- USB GND -> pin 4 GX12
Mount the Arduino and aviation connector
Depending on where you bought the Arduino screw terminal board you might have to solder the board first. Once this is done follow the steps below:
- Use a file to make the bottom of the Arduino screw terminal board as flat as possible
- Use some material for isolation between the board and the base. I used double sided tape for this.
- Use two m3 bolts and nuts to mount the Arduino screw terminal board to the base (don't forget to add the F3 logo if you like that)
- Press the Arduino Pro Micro into the screw terminal board
- Mount the connector mount to the base using two m4 bolts and nuts
- Cut a micro USB cable to the right length (approximately 5 cm)
- Put the cable through the hole of the connector mount
- Strip the cable and solder the wires to the GX12 aviation connector (male side)
- Use the same pinout as described at
Make the (coiled) USB cable
- Mount the GX12 aviation connector on the connector mount
- Plug the micro USB cable into the Arduino
The first 2 steps are just to prevent the board from making shorts with the base plate. This does not apply when using a carbonfiber base I guess. Moreover, while writing down this guide I figured that you could also use a couple small (plastic) standoffs. This is actually a nicer/easier solution then the one I just proposed.
Mount the buttons and solder the button wires
Mount the buttons to the base plate and don't forget to also mount the four buttons strips. Secure the buttons with the supplied nut, I could not fit the washer (with my 5mm base) but if you can use that as well. Next up is soldering. Below the workflow I used:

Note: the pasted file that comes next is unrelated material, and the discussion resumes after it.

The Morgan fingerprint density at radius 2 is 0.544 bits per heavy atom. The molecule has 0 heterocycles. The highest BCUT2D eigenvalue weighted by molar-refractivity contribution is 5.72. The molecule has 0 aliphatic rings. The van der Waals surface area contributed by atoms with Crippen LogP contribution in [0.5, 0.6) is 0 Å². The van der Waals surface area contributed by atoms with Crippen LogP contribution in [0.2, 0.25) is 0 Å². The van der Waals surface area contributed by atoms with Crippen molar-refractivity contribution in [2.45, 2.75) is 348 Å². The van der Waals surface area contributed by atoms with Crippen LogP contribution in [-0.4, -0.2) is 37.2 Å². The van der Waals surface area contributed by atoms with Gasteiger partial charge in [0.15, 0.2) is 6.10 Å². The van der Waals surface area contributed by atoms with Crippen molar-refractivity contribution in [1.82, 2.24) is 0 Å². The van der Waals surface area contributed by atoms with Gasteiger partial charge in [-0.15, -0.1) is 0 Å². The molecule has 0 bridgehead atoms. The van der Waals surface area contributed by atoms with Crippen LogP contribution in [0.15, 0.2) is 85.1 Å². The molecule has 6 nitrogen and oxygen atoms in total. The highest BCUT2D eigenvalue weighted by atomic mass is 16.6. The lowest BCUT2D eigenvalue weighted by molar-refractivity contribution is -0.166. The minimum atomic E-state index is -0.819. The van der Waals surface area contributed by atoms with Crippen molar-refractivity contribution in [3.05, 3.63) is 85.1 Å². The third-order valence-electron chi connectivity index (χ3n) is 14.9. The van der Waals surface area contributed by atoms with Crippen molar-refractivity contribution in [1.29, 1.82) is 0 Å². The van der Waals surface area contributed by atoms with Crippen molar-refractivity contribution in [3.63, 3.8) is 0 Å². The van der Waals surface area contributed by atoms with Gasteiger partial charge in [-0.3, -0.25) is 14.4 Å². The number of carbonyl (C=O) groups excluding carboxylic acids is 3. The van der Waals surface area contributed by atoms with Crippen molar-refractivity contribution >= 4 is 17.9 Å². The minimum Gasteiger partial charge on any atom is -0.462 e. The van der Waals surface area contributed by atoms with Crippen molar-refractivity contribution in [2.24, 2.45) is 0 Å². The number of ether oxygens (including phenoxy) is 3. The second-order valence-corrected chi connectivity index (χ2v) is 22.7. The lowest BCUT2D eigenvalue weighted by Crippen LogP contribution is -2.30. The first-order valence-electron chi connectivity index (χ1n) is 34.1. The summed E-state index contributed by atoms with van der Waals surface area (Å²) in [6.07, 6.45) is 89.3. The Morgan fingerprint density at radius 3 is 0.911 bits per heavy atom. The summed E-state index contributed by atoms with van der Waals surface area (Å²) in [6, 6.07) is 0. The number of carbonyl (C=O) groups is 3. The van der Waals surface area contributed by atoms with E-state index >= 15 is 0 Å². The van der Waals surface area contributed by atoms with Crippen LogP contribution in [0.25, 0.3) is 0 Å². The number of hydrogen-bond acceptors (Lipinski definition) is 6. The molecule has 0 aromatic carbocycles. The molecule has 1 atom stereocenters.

- Use a single wire to connect all buttons on the left side and connect this to a single GND on the Arduino
- Solder separate wires to all buttons on the left side (as seen from the front)
- Connect the wires of the top left to bottom left buttons to pins: 2, 3, 4, 5, 6, 7
- Use a single wire to connect all buttons on the right side and connect this to a single GND on the Arduino
- Solder separate wires to all buttons on the right side (as seen from the front)
- Connect the wires of the top right to bottom right buttons: 21, 20, 19, 18, 15, 14
Finally I used two cable clips to make sure all cable stay in the middle and the enclose fits. You can use a couple additional tie-wraps to make the wires look even nicer. Another thing to note, make sure the wires between button 4 and 5 (and 10 and 11) are not too short. I made mine a bit too short at first and they just snapped while mounting the enclosure. This happens because of the shifter reinforcement on the inside of the enclosure box.
Add the threaded inserts to the enclose
Push the four m3 inserts into the enclose. I used a soldering iron to push them in. But perhaps you can also do it without heat. If it does not work I guess you could use a drill to make the holes a bit smaller and glue them in.
Mount the shifters to the enclosure
Use four m4 bolts to mount the shifters to the back of the enclosure box. Put the shifter wires through the little holes of the box. Connect the shifter wires to the following pins on the Arduino:
- Down shift: pin 8 and pin 9
- Up shift: pin 16 and 10
Program the Arduino
hid_joystick_formula_b1.zip archive and extract all files. Next open the
hid_joystick_formula_b1.ino file using the Arduino IDE, select the right board and port and press the upload button.
Final touches, mount to you base and "enjoy the shit out of it"
I guess you could skip this step if you're not using a direct drive base. But I added three metal tube inserts to add some strength. You need to cut three 26mm (8mm outer, 6mm inner diameter) aluminium/steel tube and insert them into the enclose. I used a little bit of super glue to prevent them from falling out.
The wheel has a regular 70mm bold pattern, you should be able to find a suitable adapter for your base (G29, T300, etc.) or just mount it directly (OSW). So mount it and enjoy the shit out of it!
Steering wheel components
NOTE I'm quite sure about all the bolt sizes but I have not disassembled my wheel to measure the bolts again. If you find a mistake could you please let me know so I can update the list.
- Soldering iron
- Hex (allen) keys
- Pair of scissors
- Jig saw with aluminium blade
- Drill 3, 4, 5, 12 mm
- File or rotary tool with mill
- Utility knife